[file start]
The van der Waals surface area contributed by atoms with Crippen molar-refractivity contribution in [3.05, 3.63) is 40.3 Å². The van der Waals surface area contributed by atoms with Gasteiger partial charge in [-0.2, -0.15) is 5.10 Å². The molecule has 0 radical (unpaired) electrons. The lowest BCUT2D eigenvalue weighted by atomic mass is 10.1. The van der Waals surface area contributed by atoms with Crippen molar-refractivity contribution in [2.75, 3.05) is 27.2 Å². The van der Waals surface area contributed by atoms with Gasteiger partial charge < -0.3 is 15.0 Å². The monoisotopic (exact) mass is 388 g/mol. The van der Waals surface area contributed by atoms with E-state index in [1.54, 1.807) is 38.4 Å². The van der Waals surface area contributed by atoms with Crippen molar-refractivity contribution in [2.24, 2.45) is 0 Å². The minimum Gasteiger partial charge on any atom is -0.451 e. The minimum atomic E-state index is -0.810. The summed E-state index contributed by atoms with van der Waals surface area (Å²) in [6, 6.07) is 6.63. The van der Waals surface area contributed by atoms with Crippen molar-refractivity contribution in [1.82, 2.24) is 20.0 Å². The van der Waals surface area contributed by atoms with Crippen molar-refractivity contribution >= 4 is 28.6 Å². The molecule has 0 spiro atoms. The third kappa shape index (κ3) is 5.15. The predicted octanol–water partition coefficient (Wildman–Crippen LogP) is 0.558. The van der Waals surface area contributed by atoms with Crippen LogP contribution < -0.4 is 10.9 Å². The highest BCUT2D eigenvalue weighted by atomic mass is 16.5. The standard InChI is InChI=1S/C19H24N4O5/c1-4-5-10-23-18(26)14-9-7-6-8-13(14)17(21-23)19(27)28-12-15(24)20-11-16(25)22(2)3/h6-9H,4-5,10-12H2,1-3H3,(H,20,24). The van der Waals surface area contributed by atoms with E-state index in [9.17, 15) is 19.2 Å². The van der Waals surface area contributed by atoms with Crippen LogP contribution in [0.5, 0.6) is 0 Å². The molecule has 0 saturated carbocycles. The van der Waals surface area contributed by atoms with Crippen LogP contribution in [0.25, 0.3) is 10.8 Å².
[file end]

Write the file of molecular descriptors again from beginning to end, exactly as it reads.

The van der Waals surface area contributed by atoms with Crippen molar-refractivity contribution in [3.05, 3.63) is 40.3 Å². The van der Waals surface area contributed by atoms with Gasteiger partial charge in [-0.2, -0.15) is 5.10 Å². The molecule has 0 radical (unpaired) electrons. The lowest BCUT2D eigenvalue weighted by atomic mass is 10.1. The van der Waals surface area contributed by atoms with Crippen molar-refractivity contribution in [2.75, 3.05) is 27.2 Å². The van der Waals surface area contributed by atoms with Gasteiger partial charge < -0.3 is 15.0 Å². The monoisotopic (exact) mass is 388 g/mol. The van der Waals surface area contributed by atoms with E-state index in [1.54, 1.807) is 38.4 Å². The van der Waals surface area contributed by atoms with Crippen molar-refractivity contribution in [2.24, 2.45) is 0 Å². The minimum Gasteiger partial charge on any atom is -0.451 e. The minimum atomic E-state index is -0.810. The summed E-state index contributed by atoms with van der Waals surface area (Å²) in [6, 6.07) is 6.63. The van der Waals surface area contributed by atoms with Crippen molar-refractivity contribution in [1.82, 2.24) is 20.0 Å². The van der Waals surface area contributed by atoms with Crippen molar-refractivity contribution >= 4 is 28.6 Å². The molecule has 0 spiro atoms. The third kappa shape index (κ3) is 5.15. The predicted octanol–water partition coefficient (Wildman–Crippen LogP) is 0.558. The van der Waals surface area contributed by atoms with Crippen LogP contribution < -0.4 is 10.9 Å². The highest BCUT2D eigenvalue weighted by atomic mass is 16.5. The standard InChI is InChI=1S/C19H24N4O5/c1-4-5-10-23-18(26)14-9-7-6-8-13(14)17(21-23)19(27)28-12-15(24)20-11-16(25)22(2)3/h6-9H,4-5,10-12H2,1-3H3,(H,20,24). The van der Waals surface area contributed by atoms with E-state index in [9.17, 15) is 19.2 Å². The van der Waals surface area contributed by atoms with Crippen LogP contribution in [0.5, 0.6) is 0 Å². The molecule has 0 saturated carbocycles. The van der Waals surface area contributed by atoms with Crippen LogP contribution in [0.25, 0.3) is 10.8 Å².